Capitol Connection: Slow week as Senate tallies final votes
Senate approves bills to allow mass transit referendum, nix Common Core
The Indiana Senate voted 28-20 to allow a mass transit referendum bill to move forward. The measure would fund the transit proposals through increases in income and employment taxes in Hamilton County, with 25 percent of costs coming from the fares of people who use the service.
State Sen. Mike Delph, R-Carmel, voted ‘No’ to allowing voters to take up the referendum; Luke Kenley, R-Noblesville, who represents a portion of East Carmel, voted ‘Yes.’
SB 176 now moves to the House of Representatives for consideration where it will be sponsored by State Rep. Jerry Torr, R-Carmel.
After falling out of favor with Gov. Mike Pence, the national Common Core educational standards that had been adopted during the tenure of former Gov. Mitch Daniels are now under assault in the Legislature.
SB 91 would mandate that Indiana set it own college- and career-readiness standards.
Carmel schools had already adopted the Common Core standards prior to their official start date.
Delph and Kenley both voted ‘Yes’ on the proposal.
SB 91 now moves to the House of Representatives for consideration.
Senate approves Delph’s bill on probate matters
The Indiana Senate voted unanimously in support of a bill authored by State Sen. Mike Delph, R-Carmel, that contains various provisions dealing with estates, trusts, guardianships, powers of attorney and transfer of property upon death.
SB 36 is a result of the findings by the Senate Probate Code Study Commission, which is chaired by Delph.
Highlights of SB 36 include:
● When action is commenced to contest the validity of a will, the bill requires the plaintiff(s) to serve a copy of the complaint on the counsel of record for the personal representative.
● Amends the small estate affidavit statute to clarify that it can only be used by heirs, legatees or beneficiaries of the decedent to collect property or money owing, and not used by creditors of the decedent.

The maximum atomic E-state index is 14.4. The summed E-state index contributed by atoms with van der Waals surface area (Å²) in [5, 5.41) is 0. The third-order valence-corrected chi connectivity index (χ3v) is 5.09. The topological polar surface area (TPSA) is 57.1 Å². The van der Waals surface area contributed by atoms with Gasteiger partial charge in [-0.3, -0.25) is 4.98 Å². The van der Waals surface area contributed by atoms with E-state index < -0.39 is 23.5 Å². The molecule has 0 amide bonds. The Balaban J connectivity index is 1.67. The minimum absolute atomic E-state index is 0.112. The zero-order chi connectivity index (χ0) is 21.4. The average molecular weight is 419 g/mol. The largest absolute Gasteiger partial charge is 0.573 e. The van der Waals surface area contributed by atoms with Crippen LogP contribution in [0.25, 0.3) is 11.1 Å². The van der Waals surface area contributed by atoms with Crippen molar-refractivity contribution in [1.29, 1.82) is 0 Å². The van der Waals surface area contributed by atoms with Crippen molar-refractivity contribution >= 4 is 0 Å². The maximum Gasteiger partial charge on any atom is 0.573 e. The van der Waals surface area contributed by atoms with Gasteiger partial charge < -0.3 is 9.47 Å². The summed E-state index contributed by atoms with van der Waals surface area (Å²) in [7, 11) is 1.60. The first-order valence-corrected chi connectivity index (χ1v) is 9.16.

● Clarifies which trust beneficiaries are entitled to receive what information from the trustee regarding the trust’s administration, and requires the complete trust instrument to be delivered to income and remainder beneficiaries after a trust becomes irrevocable.
SB 36 now moves to the House of Representatives for consideration.
Senate supports Delph’s bill to help DNR sell excess nursery stock
The Indiana Senate voted 48-0 in favor of a bill authored by State Sen. Mike Delph, R-Carmel, that would allow nurseries operated by Indiana’s Department of Natural Resources to sell excess plants to private wholesalers and retailers at state nursery costs.
Senate Bill 177 also establishes limits on the DNR’s annual production of nursery stock.
Delph said permitting the DNR to sell excess plants to private wholesalers and retailers in Indiana could help generate an additional $150,000 to $240,000 a year for the department. He said additional revenue will benefit Hoosiers by preventing increases in ceilings costs, allowing the department to continue providing seedlings for 30 cents each.
The DNR Division of Forestry grows and distributes to Indiana landowners high-quality plant materials for conservation plantings. Conservation plantings include those for timber, windbreaks, wildlife food and habitat, watershed and soil protection, reclamation and education.
According to the DNR, about 3 million tree seedlings are sold in Indiana every year. After Indiana residents have purchased the seedlings they need, there are about 500,000 to 800,000 excess plants. Surplus is converted into mulch.
Delph’s proposal will now be sent to the House of Representatives for consideration.
Sen. Coats: Hoosiers will pay price for proposed EPA rules
U.S. Senator Dan Coats, R-Ind., said Indiana residents will be significantly affected by the Environmental Protection Agency’s proposed New Source Performance Standards.
He said the rules would require new coal-fired power plants to meet environmental standards not yet achievable by market-proven technology.
“These regulations will place a chokehold on Indiana’s primary and most affordable energy source,” Coats said. “By penalizing the Hoosier coal industry with unattainable environmental restrictions, the construction of new coal power plants will effectively be prohibited.”
As the seventh highest coal producing state in the nation, Indiana relies on coal-fired electricity to meet more than 80 percent of its energy needs.